SEOS12 with Designer12 woofer

Discussion in 'DIY Speakers and Subwoofers' started by BillWaslo, Mar 31, 2012.

  1. Quest for horn sound - Round 2

    After the failure on my LE14a, I now redo the box to 4 cu.ft by remodeling the interior therefore I should have around 3.65 cu.ft after stuffing n with all speakers in. Boxes are tuned to around 30hz with 2 3"x9" round tube. Eh....forgot to tell. I have the boxes painted white too..Pics will come soon.
    All parts are in and I'm going to put up the crossover asap. Hope to taste the goodies from this proven design.
  2. I have been trying to upload pics, but not successful. Hope it work this time.

    Attached Files:

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  3. Please help checking the crossover, thanks

    Attached Files:

  4. From what I can see it looks good.
  5. mtg90,
    Big thanks and I'm going to put them together asap. Can't wait to have them sing for me.
  6. I have everything installed and they were singing late last night.

    Attached Files:

  7. Re: Revised Version 2 of the SEOS12/Designer12 crossover circuit


    I'm getting ready to order the parts to build two pairs of these SEOS12/Designer12 speakers. I have modeled several 12" woofers, as well as the JBL LE14A in my cabinet sizes (2.25 ft³ and 3.25 ft³) and based on those simulations, I am convinced the Dayton Designer 12 is the best performing reasonably priced woofer for my application (music only, no subwoofer, no home theater).

    I have a couple questions about the crossovers. I may try to layout a PCB for these crossovers. If so, I'd like to have the option to either stuff the fixed resistors R8/R9 or the L-pad. It would be nice to make one PCB that would work with either option. If so, what L-pad should I use. Is an 8 ohm 15W L-pad like Parts Express 260-250 sufficient, or should I move up to the 50W version 260-255? I'm guessing the latter - better safe than sorry.

    Also, since the L-pad is only 8 ohms, it will look like two 4 ohm resistors when set to its midpoint. When stuffing the L-pad, should I also add a pair of 2.2 ohm resistors to make it match the two 6.2 ohm resistors in the fixed value version of the schematic?

    Concerning the power ratings of the resistors, you mentioned increasing them to 10W for high volume levels. You specifically mentioned R8 and R9, what about the other resistors. What about the two resistors in the woofer circuit, R11 and R12, would it be best to also increase them to 10W? Any feedback would be appreciated.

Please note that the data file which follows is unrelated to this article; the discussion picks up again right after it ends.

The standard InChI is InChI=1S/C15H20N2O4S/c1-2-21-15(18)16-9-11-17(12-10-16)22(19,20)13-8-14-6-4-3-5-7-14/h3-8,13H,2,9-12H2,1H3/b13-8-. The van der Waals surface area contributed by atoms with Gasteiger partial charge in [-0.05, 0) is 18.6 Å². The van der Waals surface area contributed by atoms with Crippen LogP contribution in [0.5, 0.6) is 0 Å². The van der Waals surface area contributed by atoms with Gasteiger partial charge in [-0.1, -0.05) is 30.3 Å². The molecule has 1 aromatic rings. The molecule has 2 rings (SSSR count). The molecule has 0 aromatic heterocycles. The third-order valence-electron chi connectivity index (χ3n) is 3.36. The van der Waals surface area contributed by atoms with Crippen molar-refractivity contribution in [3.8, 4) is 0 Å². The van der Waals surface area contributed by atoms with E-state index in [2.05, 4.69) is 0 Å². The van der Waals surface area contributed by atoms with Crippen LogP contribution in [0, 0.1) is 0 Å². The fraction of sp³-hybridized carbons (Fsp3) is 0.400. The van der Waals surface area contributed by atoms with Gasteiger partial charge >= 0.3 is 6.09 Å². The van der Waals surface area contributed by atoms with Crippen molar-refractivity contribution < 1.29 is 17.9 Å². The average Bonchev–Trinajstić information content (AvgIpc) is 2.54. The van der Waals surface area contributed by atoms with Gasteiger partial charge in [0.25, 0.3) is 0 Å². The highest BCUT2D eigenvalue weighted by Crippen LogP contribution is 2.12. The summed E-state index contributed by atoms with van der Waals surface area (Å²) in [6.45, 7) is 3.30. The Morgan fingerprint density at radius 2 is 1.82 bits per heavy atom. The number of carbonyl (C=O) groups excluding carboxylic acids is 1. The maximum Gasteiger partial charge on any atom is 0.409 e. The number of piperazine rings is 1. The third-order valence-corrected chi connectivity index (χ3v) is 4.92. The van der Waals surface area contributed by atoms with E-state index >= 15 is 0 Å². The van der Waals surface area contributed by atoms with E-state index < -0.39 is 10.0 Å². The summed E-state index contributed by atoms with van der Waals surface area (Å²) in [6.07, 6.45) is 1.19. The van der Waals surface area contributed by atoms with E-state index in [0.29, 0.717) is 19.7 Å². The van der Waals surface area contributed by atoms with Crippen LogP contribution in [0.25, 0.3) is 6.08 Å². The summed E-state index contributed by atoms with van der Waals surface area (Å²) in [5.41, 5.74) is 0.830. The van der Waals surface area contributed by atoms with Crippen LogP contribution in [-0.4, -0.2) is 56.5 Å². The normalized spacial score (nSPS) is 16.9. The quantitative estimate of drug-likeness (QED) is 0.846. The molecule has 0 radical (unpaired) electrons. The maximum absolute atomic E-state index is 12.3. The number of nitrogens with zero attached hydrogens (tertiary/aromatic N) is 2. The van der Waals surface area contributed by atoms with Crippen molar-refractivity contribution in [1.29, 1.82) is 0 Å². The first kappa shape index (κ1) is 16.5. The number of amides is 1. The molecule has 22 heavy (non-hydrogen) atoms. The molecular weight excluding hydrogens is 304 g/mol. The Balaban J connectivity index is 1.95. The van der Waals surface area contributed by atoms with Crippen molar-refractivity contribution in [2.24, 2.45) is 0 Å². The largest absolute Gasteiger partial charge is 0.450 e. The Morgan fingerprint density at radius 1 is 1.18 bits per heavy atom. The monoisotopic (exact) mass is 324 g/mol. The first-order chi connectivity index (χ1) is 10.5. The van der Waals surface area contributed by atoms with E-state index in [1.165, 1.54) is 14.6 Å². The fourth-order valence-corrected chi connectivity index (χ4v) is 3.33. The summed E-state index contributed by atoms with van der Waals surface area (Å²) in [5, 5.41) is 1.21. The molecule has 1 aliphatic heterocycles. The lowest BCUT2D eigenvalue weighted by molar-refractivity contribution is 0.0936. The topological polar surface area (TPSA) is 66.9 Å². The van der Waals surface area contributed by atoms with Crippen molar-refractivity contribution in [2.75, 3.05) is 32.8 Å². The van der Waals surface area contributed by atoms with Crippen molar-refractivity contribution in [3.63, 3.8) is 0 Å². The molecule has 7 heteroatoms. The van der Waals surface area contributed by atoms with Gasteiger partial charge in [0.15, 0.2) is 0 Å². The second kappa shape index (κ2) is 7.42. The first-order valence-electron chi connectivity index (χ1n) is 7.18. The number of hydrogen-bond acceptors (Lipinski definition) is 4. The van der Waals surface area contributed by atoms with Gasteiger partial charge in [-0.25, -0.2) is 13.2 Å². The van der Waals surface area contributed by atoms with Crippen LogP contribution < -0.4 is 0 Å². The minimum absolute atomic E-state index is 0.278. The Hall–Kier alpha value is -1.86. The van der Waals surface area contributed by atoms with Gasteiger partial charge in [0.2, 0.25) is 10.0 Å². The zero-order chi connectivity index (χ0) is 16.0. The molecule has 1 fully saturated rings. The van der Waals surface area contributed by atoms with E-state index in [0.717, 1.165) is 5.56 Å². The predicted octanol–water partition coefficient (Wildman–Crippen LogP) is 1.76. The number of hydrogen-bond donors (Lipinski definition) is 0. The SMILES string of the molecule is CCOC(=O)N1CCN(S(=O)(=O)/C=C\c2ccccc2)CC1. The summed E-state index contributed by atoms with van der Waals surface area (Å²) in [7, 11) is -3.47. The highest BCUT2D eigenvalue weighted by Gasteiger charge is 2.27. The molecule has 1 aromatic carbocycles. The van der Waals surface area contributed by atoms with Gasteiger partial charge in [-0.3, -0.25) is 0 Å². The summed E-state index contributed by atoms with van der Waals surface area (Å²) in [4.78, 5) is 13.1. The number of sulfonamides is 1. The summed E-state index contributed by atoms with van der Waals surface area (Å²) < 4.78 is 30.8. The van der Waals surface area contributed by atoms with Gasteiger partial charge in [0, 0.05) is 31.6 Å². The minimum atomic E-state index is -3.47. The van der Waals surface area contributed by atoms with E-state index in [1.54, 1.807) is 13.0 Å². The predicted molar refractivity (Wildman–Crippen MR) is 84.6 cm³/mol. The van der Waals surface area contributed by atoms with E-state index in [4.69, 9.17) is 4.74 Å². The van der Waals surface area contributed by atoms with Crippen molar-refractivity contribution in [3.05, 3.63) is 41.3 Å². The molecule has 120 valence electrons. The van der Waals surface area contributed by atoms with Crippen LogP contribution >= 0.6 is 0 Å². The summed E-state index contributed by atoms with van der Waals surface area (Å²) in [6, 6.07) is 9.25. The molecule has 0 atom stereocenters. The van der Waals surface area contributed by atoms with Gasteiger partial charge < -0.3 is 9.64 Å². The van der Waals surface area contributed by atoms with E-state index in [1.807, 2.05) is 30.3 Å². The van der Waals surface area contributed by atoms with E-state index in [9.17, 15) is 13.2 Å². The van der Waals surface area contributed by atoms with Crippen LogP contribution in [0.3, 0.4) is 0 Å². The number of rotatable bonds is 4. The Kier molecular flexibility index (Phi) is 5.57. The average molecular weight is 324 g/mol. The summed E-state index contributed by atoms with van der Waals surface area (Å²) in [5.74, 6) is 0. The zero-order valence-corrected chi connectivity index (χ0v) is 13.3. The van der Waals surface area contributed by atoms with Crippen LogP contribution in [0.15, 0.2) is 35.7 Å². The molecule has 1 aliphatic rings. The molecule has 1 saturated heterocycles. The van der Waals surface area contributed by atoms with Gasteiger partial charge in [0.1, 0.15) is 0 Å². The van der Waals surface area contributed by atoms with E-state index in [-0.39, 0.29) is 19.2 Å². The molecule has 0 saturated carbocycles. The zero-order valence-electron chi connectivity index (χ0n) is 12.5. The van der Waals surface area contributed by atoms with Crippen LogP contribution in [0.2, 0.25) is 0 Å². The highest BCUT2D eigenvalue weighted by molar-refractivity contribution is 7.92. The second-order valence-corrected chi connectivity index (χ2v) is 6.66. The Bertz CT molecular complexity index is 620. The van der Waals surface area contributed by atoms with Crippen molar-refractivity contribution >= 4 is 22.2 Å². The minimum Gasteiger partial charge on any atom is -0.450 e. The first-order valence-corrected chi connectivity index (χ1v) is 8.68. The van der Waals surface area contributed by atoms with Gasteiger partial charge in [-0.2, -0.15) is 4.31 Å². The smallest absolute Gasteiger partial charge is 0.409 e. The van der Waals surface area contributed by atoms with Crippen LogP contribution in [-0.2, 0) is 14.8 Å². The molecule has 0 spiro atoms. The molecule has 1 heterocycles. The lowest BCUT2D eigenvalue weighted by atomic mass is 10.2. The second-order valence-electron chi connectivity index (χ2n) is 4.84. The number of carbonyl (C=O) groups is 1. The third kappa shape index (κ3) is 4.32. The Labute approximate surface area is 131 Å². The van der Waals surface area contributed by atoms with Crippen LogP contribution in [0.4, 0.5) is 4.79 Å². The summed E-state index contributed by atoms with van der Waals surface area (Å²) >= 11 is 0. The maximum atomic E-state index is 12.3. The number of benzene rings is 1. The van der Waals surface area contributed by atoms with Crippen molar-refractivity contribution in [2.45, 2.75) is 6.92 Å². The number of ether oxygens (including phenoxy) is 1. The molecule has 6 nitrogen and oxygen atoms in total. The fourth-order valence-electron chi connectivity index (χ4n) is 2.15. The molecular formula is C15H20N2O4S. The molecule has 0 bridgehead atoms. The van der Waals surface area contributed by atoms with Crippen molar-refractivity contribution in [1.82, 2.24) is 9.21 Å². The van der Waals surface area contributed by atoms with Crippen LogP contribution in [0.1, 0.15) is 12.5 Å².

8. Kerry,

    if you use an actual Lpad, just put it in place of R8 and R9, no other value changes. 50w size recommended. The other resistors aren't much stressed and 5W should be fine - but 10w wouldn't hurt nor cost much more if you want, but would take more space for a bigger board.
  9. Bill,

    Thanks for the response. That will make my life easier. I still may put down the footprint for both the fixed value 6.2 ohm resistors and the connections for the L-pad. The L-pad is a nice option to allow end users to fine tune the speakers to their environment and taste, but it does add about $10 per crossover. So, it's nice to also offer the fixed value option.

    Yeah, there are a lot of big components in this crossover. I've been playing around with creating component footprints in ExpressPCB's free layout tool, and the PCB is getting huge. If it gets too big, and too expensive, I may just leave off the fixed value resistors and just include 3 plated through hole vias for attaching the L-pad. It's a trade off of board size/cost vs. component cost.

    Also, thank you so much for a well documented design for the Dayton Audio DS315-8 Designer Series woofer. I found this thread through a circuitous path. I was planning to build a pair of Econowave speakers, but wanted something that would sound good for music (ideally with an F3 below 40Hz) without low end support from a subwoofer and would fit in my vintage cabinets (two pairs, one ~2.25 ft³ and the other ~3.25 ft³). I also wanted to keep the budget below $100 per woofer. I'm a complete novice, but I downloaded the free beta version of WinISD and started playing around with a bunch of under $100 woofers. As soon as I entered the parameters for the DS315-8, it was clear I'd found the driver I was looking for. Problem is, there isn't a flushed out Econowave crossover for this driver and I don't really have the expertise to design and test one myself. I was all set to embark on learning PCD and getting the measurement equipment when someone pointed me to this thread. All I really want it a good sounding speaker design that will work well in my vintage cabinets. You've done all the heavy lifting. So, I see no reason to reinvent the wheel. So, thanks to designing exactly what I was looking for and sharing it in this thread!

  10. Hi all,
    I have been with my speakers for almost a week now. I tell you this is the sound I have been hunting for too long. The mids and highs are so adorable n lush on vocals. If the bass can go lower, it's certainly a killer. They are so good on percussion music n alike, bosa nova n cha cha. The cow bell just hung above you, love it. I did try some very heavy bass materials on them. They are just shy from whatever speakers that I have. I originally tune the box around 30hz with 2 3"x9" ports with 4 cu.ft interior. The bass didn't sound as deep as mentioned even with towels on the two ports.